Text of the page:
Professional Development – Truss Design: A Trick My Day Job Never Taught Me That GDI Did – Part 6

Truss-Knowledge

There are several reasons why GDI has made me a better designer.  The first reason is the quality and depth of design resources.  Each customer fills out an extensive Customer Standards document that has been created by GDI and is sent to each customer so they can tailor their individual design requirements.  This document addresses everything from loading, labeling, hip set style, setback preferences, wall and cladding dimensions, webbing configurations, splicing guidelines, etc.  There is even a section that qualifies certain framing conditions and the desired style the customer wants.

The Customer Standard document is imperative as it goes hand in hand with the second reason GDI has made me a better designer.  That is due to the vast expanse of work diversity.  GDI has customers all across the United States and Canada.  While different areas of the United States uses different building codes and framing styles, certain provinces in Canada use the metric system and the French language.  If a designer has only worked in one region they would only have experience with the design issues encountered there.  For me that was South Florida.  The main focus for design there is extremely high wind zones.  I had heard of snow loads but had certainly not used them in Florida.  Suddenly I was exposed to seismic loading, snow loading, rain loading, drift loading, etc.  The metric system also added a twist as now there were new units of measurement to learn and the plans are drawn to the millimeter.  Some designs use Pascal, kilopascal, etc.  Add a different language to the mix and it makes for quite the challenge.

The third reason GDI has made me a better designer is again based on the customer diversity.  It is one thing to design a few houses in a day, or ten or more in a week, it is another thing to have each of those projects in a different region of the North American continent.  Add to that the factor that each project is done in a different version of software release.  It takes an extreme amount of organizational skill required to keep each client, set of standards, loading criteria, software version, time zone (for meeting deadlines,) language and unit of measure straight while switching between jobs.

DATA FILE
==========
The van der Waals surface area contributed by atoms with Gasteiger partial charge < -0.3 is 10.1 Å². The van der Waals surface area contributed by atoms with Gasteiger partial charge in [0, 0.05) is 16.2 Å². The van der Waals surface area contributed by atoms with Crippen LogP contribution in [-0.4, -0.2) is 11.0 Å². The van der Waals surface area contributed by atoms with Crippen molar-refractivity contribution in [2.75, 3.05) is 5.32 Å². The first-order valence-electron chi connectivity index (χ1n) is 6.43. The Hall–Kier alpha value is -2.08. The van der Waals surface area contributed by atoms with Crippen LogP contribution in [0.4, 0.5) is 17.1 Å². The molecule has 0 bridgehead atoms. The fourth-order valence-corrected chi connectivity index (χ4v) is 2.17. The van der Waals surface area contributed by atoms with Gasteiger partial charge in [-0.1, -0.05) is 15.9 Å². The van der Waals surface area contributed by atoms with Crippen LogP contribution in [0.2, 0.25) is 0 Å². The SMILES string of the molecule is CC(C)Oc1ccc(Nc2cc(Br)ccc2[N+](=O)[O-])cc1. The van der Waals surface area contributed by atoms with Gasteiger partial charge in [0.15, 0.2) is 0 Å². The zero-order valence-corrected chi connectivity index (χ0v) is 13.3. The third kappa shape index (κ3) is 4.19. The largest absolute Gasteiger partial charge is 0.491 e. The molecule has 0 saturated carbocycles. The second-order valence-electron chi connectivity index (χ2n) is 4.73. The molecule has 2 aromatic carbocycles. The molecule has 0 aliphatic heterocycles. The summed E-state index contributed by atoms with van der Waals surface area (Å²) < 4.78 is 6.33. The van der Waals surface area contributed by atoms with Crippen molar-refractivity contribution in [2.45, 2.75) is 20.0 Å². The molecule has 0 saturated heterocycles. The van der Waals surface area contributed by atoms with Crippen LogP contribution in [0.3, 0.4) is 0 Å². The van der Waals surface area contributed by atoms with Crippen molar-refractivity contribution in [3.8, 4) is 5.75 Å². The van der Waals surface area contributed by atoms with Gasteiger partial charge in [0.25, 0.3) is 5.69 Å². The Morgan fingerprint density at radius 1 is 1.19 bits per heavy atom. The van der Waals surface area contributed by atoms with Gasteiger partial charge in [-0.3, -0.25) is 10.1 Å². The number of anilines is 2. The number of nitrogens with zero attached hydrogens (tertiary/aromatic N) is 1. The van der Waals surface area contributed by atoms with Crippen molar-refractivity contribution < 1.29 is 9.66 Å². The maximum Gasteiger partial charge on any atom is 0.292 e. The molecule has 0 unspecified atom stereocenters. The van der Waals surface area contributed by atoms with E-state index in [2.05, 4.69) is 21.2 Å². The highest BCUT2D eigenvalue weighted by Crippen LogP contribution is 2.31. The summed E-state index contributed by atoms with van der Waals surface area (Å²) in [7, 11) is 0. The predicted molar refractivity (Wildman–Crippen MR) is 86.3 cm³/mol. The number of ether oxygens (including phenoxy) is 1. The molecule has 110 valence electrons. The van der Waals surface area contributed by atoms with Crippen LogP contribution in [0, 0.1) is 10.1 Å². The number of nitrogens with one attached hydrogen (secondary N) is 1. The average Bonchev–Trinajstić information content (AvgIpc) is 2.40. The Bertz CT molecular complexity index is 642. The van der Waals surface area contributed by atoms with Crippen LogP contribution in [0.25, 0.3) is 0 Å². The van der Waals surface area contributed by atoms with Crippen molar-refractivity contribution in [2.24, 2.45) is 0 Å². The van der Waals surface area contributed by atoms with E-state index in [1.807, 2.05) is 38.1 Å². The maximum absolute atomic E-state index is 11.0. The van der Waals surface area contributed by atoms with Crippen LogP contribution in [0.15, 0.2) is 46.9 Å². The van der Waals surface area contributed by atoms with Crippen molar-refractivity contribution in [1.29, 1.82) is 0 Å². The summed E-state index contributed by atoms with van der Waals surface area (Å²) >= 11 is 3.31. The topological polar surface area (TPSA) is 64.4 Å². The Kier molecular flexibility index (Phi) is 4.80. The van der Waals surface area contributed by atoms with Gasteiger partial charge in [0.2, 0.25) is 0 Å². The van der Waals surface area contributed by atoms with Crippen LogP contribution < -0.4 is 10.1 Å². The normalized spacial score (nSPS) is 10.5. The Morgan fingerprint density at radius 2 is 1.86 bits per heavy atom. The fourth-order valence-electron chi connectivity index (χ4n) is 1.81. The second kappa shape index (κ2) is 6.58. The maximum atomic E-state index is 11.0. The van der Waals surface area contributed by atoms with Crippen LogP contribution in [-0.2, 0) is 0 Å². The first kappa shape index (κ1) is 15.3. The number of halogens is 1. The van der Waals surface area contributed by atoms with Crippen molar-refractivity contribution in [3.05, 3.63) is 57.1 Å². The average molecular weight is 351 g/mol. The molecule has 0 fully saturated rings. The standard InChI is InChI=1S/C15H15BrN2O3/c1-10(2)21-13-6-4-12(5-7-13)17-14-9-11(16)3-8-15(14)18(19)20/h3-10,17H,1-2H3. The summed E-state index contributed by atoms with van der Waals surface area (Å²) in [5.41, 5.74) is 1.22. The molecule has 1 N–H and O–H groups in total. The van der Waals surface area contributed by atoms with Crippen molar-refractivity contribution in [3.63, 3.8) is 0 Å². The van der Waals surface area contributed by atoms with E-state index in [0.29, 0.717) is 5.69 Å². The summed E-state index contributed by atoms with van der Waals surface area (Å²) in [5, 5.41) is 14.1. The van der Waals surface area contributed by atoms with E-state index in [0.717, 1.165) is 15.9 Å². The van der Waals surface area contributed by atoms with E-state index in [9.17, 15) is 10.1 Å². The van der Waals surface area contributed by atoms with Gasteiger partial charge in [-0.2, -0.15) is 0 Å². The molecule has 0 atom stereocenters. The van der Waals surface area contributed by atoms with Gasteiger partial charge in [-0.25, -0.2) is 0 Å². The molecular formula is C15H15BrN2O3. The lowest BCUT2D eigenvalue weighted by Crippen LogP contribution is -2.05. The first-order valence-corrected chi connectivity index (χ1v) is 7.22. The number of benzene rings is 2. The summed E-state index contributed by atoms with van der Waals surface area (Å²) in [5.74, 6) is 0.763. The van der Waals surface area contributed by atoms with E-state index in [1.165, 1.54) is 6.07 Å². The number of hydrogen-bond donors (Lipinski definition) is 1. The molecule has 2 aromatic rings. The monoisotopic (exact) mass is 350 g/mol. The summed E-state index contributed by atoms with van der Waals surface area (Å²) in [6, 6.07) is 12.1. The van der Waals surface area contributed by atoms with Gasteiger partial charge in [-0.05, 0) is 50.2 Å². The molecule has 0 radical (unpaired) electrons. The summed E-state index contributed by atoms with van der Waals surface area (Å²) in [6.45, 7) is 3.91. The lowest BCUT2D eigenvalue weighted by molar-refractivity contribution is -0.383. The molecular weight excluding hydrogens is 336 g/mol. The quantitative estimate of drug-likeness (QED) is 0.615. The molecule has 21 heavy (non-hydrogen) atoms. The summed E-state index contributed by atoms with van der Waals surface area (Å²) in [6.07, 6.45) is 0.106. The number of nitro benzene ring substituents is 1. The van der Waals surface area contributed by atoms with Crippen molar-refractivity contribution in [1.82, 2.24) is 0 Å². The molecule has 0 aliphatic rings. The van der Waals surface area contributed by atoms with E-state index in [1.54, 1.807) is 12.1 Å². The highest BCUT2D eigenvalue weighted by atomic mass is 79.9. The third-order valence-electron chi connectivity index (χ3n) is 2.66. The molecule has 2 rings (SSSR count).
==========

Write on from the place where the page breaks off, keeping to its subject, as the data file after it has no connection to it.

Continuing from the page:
The last, and arguably most important, reason GDI has made me a better designer is the fact that I have designed more trusses in the years following 2008 than in some years past.  This is an important point as there were many designers in the United States who lost their jobs due to the decline in the building industry while I was expanding my experience and learning new aspects on a regular basis.  This was all due to the incredible support and resources supplied and maintained by GDI.  I have never had a more enjoyable work experience as I have had working for GDI.

You can read Part 1 in this series here.

You can read Part 2 in this series here.

You can read Part 3 in this series here.

You can read Part 4 in this series here.

You can read Part 5 in this series here.

Stay tuned for Part 7.

Jim Turner – Director of Business Relations: North America (Previously Design Manager)

Gould Design, Inc.